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Ratzinger is not God’s rebbe

I first met Rabbi Waskow in 2006 and have always found him to combine both grandfatherly kind wisdom with prophetic zeal. Given the recent controversy over Pope Benedict XVI’s decision to reinstate Bishop Richard Williamson (SSPX) in an effort to curry favor with “conservative Catholics,” Rabbi has agreed to share a recent letter.


Some context:

Bishop Williamson, as seen below, continues his history of denying the Holocaust, defining down antisemitism and protesting against politically incorrect speech during a November interview on Swedish television, at the Lefevrist seminary in Bavaria. Significantly, the leader of the Society of St. Pius X notes that a “bishop’s authority pertains only to questions of Faith and Morals, not over ‘historic or other secular questions.'” Apparently genocide isn’t a question involving faith or morality. -Alexander Carpenter


Dear chevra,

When the last Pope died and the head of the Office of Propagation of the Faith (distant descendant of the Inquisition; it doesn’t have enough power any more to burn people to death in order to save their souls) was elected Pope, I expressed deep unhappiness and anger at the elevation of this enemy of liberation theology (the best hope of Christian “renewal” as well as the best hope of the poor in Latin America and elsewhere).

Some of our own renewal community condemned me for criticizing the new “rebbe” of the Roman Catholic church — was this not disrespect for our “confreres” (certainly not our “consoeurs” — he was and is also a bitter opponent of equality for women and gay/lesbian folk, in or out of the church) of a different but cognate religious community? Official Jewry, and some allegedly unofficial Jewry in our own midst, wanted to make nice. I was rude.

Then Pope Ratzinger quoted a medieval Christian scholar calling Islam irrational and violent. My own feeling was that if he had said “sometimes” and at the same time acknowledged the disgusting hyper-violence of the Crusades and the bloody Catholic conquest of Latin America, that might have been reasonable. But of course he didn’t.

Did the organized (or unorganized) Jewish community complain about his pissing on our confreres in Islam? Not so’s you’d notice.

So now he has withdrawn the excommunication of a group of ultra-right-wing ex-ex-Catholic bishops, enemies of Vatican II, among them one who has said that at most 300,000 Jews were killed by the Nazis, and none at all by gas ovens.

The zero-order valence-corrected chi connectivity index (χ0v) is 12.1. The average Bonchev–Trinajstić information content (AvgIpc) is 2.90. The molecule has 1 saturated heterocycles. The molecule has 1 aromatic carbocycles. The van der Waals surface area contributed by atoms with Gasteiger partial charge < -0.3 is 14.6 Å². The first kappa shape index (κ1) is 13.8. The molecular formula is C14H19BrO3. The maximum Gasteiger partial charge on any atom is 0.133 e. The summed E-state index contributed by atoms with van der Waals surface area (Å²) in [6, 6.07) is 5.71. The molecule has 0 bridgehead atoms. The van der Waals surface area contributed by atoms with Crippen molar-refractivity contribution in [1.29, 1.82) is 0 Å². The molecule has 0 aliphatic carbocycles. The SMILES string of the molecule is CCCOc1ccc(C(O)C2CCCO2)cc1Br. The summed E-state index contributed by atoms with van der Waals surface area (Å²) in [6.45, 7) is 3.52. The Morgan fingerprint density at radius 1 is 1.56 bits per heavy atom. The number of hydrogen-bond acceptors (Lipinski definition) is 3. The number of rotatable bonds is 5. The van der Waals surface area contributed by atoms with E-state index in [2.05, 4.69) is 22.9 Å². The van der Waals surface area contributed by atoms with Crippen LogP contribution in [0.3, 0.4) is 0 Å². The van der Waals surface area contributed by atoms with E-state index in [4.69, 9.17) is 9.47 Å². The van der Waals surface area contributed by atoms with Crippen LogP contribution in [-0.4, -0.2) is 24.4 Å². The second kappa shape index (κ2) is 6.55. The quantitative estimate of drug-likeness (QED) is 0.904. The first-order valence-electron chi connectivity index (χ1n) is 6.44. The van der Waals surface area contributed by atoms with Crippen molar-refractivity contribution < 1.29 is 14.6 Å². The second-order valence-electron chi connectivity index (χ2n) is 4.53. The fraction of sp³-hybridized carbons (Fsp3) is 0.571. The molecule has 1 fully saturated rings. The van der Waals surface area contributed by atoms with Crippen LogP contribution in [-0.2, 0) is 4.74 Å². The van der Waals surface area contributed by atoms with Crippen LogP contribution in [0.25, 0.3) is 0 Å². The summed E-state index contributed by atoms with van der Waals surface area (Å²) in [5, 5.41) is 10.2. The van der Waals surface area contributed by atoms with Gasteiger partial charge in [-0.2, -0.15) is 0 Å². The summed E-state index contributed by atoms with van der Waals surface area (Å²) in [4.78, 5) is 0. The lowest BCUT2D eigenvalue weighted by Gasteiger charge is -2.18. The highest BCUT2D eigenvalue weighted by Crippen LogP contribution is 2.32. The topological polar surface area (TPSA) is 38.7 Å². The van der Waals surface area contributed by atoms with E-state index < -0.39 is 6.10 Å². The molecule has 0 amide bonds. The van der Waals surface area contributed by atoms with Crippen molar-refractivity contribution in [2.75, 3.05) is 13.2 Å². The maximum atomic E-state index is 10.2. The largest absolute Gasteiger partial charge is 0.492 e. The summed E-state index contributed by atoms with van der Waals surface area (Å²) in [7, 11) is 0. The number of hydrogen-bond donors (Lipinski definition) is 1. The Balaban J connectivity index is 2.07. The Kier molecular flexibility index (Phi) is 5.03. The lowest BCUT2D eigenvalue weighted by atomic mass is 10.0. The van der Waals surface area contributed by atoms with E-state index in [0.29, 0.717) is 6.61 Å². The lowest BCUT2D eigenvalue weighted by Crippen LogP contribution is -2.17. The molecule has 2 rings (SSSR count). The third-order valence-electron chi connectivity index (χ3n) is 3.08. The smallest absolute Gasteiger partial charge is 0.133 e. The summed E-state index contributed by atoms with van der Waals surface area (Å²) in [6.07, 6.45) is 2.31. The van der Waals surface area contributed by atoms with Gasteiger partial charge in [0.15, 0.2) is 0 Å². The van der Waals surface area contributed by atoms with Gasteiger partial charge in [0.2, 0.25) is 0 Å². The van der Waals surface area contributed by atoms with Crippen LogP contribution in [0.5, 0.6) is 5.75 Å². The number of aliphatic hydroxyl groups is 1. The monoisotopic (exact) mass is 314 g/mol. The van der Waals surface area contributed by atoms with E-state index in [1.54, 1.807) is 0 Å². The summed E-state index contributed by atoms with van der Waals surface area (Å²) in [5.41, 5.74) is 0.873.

And now there is a storm among “the Jews.” Rightly so, but based on what? Deep moral principle? In that case, why did not the poor of Latin America, or the Muslims of the world, or the gay and lesbian folk of all humanity, or the women who make up half the human race and half the church of actual human beings — deserve a better Pope?

When Pope John XXIII died — Giuseppe Roncalli, a gentle, humble mensch in personal life, protector of the Jews in his bailiwick during the Holocaust, the “window-opener” of the dead and dusty church, the instigator of aggorniamento, who called Vatican Council II, who ended the “deicide” charge against the Jews, who issued to all the peoples of the earth the brilliant and prophetic pastoral letter called “Pacem in Terris” about the banning of nuclear weapons — when he died, I walked in tears to the Catholic church nearest me in Washington DC and left a note of sorrow.

Roncalli, livrakha tzaddik zikhrono, was indeed a saint, and one proof that he was is that Ratzinger’s Church will not name him one, just as it won’t name Dorothy Day one. Ratzinger may have been “the rebbe” of that dead assemblage of the Cardinals appointed by his right-wing predecessor. But in our tradition a “rebbe” is sent surely by God, and maybe by the people. Ratzinger was not and is not God’s rebbe. He was a villain before he became Pope, and he is a villain still.

Shalom, salaam, peace.

— Arthur

Rabbi Arthur Waskow, director, The Shalom Center, co-author, The Tent of Abraham; author of Godwrestling — Round 2, Down-to-Earth Judaism, and a dozen other books on Jewish thought and practice, as well as books on US public policy. The Shalom Center voices a new prophetic agenda in Jewish, multireligious, and American life. To receive the weekly on-line Shalom Report, click here.

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